Why Does Russia Need a Base on the Chukotka Peninsula?
Because it’s close to the US West Coast
A Russian military base will appear on the Chukotka Peninsula, several dozen kilometers from the US border. It’s rumored that Alaskans cheered after this news and are thinking about a referendum.
The news was revived a couple of days ago, although Defense Minister Sergei Shoigu mentioned the plan in late August. Apparently, the latest events in Syria and the aggravation of relations with the US make that information more meaningful.
By the end of 2018, a unified coastal defense system will be created from the southern Primorsky coast to the Arctic. One division will be deployed to the Chukotka operation, patrolling the closed sea of the Kuril Islands and the Bering Strait, and the deployment routes of the Pacific fleet in the Far East and Northern maritime zones. Besides, the division will also increase the combat stability of the strategic nuclear force .
From April to June of this year, the Pacific fleet made an expeditionary cruise to the Matua and Paramushir islands of the Kuril chain, exploring the possibility of deploying troops there. The Eastern Command proposed to rapidly deploy military units there. Apparently, our generals are in a hurry.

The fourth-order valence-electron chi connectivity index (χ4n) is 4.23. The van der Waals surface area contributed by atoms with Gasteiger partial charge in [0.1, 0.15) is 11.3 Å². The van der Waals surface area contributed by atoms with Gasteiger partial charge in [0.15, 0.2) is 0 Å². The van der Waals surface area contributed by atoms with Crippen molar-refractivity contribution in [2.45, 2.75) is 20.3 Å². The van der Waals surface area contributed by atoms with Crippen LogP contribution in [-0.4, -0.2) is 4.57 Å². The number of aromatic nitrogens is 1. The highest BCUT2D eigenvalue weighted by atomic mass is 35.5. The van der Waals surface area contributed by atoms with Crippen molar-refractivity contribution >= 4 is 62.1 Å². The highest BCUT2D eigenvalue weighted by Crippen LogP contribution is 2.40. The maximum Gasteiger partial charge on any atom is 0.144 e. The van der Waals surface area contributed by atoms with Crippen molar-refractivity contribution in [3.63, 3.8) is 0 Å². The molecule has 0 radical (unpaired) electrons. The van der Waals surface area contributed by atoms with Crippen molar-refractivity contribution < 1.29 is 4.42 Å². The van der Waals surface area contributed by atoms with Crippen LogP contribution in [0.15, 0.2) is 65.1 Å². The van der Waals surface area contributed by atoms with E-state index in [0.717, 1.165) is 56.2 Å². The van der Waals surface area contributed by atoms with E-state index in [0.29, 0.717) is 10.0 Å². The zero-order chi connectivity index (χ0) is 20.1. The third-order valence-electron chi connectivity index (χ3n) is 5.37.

I guess yesterday’s hint by the Deputy Minister of Defense Nikolai Pankov that they plan to either restore old bases or build new ones in Cuba and Vietnam, also made Americans nervous. Apparently, the Defense Ministry is reconsidering the decision to liquidate bases in these countries.
We had a naval base on Cam Ranh Bay in Vietnam, and I wrote in detail about an intelligence center in Lourdes in Cuba last year, Cuban Missile Crisis 2.0. It’s possible that Russia has already agreed with the Vietnamese and Cubans, as tension in the world increases day by day.
My statement at the beginning of the post is a joke, of course. But so far no one is aware of the Commander-in-Chief’s plans. Maybe he isn’t either. So we are digging in at our borders and beyond.
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